British parliament and anti-floor-crossing provision in Bangladesh
Oli Md. Abdullah Chowdhury
In Bangladesh, MPs virtually can't go against their party decision even if they intend to do so. Although it is meant to ensure loyalty to the party under which banner they elected for, it has resulted in party autocracy. It is, nonetheless, true in case of our two major political parties as they have little democratic practice within the parties themselves. On earlier occasions, a number of MPs lost their membership as they cast their vote against party decision while voting took place within parliament.
On the other hand, MPs in England have overpowered Blair's effort to narrow civil liberty on November 9, 2005. Civil liberty groups and minority communities particularly Muslims were sceptic about the law as it would allow police to exercise wider power. Even though there had been call for restrain from his own party, Blairs seemed very obstinate. Even, he called two (2) of his cabinet colleagues from their foreign visit in order to cast their vote in favour of the propose bill.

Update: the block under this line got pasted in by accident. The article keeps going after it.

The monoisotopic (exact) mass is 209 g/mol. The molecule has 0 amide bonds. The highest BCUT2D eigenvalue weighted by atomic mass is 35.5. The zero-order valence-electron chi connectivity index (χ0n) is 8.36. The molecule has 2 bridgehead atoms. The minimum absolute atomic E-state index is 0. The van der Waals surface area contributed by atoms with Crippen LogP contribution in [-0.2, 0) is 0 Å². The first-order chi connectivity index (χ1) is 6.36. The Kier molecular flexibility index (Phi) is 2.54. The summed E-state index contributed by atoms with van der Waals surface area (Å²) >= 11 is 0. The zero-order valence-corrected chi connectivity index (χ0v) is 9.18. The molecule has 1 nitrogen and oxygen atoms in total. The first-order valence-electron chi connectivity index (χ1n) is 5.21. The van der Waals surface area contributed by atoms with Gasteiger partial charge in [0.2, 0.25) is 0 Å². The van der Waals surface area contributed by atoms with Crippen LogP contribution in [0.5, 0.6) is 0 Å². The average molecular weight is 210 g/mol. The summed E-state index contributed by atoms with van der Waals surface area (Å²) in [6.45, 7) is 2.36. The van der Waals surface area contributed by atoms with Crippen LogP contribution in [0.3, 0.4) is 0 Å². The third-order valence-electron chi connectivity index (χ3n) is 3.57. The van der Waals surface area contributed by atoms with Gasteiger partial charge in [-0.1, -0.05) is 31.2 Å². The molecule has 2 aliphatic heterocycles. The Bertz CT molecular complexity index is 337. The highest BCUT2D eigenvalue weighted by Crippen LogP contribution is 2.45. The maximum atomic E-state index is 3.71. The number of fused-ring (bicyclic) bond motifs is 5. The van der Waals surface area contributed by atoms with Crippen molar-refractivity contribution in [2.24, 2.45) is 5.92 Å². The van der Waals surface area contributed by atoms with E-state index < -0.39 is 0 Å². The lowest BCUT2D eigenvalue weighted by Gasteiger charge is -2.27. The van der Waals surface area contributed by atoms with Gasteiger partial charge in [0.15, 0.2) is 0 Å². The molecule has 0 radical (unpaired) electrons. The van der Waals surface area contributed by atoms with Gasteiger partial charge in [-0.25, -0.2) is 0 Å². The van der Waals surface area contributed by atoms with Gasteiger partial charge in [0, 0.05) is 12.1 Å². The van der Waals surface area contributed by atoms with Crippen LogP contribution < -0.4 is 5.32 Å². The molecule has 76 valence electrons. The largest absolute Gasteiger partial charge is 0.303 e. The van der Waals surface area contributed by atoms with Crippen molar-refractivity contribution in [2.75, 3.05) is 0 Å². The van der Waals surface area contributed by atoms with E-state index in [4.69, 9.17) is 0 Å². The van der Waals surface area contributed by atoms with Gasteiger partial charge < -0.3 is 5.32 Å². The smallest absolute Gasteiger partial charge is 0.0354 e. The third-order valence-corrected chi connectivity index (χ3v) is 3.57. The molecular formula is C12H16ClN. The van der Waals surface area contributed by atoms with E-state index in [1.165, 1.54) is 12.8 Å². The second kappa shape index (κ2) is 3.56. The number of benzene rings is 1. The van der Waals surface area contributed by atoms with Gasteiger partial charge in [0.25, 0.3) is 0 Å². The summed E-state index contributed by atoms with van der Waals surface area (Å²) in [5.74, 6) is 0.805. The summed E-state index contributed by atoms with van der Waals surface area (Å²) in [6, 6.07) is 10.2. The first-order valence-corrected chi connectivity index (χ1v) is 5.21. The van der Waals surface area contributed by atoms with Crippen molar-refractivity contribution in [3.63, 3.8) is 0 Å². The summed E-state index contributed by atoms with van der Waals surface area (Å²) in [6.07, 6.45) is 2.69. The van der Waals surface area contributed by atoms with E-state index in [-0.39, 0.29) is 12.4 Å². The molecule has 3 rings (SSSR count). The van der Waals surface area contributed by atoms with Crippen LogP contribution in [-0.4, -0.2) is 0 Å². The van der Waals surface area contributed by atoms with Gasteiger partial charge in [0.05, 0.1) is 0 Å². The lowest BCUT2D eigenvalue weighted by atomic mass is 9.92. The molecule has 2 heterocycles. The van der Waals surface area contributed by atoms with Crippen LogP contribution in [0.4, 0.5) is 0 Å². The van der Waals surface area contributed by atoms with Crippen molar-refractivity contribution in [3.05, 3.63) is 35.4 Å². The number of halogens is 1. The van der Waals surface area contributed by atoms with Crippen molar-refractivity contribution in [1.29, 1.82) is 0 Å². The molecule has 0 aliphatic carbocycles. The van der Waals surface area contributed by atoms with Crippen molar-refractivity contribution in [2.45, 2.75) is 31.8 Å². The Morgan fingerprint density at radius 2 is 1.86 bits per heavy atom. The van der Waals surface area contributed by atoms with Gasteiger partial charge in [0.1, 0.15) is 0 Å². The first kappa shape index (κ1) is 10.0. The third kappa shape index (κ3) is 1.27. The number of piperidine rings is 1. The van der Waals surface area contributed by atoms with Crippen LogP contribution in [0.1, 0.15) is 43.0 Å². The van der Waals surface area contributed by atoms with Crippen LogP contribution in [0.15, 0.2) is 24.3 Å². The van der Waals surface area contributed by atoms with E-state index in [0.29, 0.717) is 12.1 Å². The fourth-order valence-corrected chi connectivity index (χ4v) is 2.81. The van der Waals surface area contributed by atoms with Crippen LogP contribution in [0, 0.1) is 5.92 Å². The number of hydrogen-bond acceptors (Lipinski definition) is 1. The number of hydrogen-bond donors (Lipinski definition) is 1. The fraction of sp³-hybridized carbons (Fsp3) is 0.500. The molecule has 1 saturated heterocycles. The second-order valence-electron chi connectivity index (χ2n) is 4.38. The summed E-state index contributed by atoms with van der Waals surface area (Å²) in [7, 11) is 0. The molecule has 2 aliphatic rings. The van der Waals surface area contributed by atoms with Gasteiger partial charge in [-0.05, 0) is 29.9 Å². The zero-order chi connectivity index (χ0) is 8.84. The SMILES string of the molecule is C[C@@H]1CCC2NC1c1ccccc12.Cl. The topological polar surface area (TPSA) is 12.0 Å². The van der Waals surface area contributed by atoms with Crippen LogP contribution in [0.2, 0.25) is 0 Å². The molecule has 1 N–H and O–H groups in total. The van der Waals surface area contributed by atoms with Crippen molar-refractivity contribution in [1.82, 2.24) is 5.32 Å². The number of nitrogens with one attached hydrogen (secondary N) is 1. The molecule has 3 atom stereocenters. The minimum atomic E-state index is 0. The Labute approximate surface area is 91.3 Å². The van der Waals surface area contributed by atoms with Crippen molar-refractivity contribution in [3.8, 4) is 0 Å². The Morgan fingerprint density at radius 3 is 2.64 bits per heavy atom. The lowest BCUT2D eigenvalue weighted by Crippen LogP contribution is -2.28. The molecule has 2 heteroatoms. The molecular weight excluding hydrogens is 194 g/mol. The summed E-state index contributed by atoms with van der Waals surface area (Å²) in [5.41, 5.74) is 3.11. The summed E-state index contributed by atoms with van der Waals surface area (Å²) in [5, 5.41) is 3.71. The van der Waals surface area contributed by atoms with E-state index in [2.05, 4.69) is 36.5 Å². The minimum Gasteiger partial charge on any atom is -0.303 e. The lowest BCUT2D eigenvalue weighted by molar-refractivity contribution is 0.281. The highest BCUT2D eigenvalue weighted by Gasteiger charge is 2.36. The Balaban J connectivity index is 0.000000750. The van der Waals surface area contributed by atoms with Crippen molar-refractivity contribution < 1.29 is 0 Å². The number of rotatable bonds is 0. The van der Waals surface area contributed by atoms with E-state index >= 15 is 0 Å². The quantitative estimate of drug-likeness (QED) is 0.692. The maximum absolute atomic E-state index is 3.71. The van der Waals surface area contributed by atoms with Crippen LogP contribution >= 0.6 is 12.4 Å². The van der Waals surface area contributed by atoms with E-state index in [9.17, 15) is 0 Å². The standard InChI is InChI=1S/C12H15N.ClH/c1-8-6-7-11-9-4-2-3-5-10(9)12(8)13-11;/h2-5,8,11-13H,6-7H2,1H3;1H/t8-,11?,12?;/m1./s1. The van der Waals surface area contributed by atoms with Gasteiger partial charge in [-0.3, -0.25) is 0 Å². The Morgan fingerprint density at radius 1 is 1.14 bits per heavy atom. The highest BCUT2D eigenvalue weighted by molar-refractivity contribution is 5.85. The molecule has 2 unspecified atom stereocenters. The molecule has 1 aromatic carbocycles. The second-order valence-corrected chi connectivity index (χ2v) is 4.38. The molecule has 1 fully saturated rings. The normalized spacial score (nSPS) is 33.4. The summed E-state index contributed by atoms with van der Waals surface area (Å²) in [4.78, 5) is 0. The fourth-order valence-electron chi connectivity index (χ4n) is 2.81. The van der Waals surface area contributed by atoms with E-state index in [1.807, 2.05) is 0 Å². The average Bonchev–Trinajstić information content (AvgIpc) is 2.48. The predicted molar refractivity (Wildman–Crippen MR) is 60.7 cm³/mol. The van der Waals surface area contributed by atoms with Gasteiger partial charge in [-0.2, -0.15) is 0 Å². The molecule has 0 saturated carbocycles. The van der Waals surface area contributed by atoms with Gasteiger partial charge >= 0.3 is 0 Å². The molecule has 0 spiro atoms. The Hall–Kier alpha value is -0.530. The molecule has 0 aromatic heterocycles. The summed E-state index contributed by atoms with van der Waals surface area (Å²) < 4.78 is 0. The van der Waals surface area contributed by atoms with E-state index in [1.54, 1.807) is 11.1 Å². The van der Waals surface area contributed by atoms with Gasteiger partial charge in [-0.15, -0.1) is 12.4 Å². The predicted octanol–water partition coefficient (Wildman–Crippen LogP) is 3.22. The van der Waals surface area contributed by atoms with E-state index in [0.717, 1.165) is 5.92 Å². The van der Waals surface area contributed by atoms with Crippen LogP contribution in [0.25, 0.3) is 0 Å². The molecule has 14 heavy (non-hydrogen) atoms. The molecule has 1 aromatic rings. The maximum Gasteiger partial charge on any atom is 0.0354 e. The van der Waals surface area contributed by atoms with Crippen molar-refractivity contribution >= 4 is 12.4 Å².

It is not the opposition that defeated Blair. It is his own party men who cast vote against Blair. Thus, backbenchers sang the song of British Parliamentary democracy. Members of the British Parliament are at full liberty to decide their own mind regarding any motion tabled in the Parliament while it is not possible in Bangladesh due to constitutional obligation of MPs.
Therefore, MPs should have the liberty to cast their vote in parliamentary democracy. It could direct party leadership into right direction even. Politicians in Bangladesh might take lesson from the British example. They could think of amending Article 70 of the constitution of Bangladesh that prohibits floor crossing in the parliament.
The author is a legal researcher and human rights activists, at present working for light house project in London, UK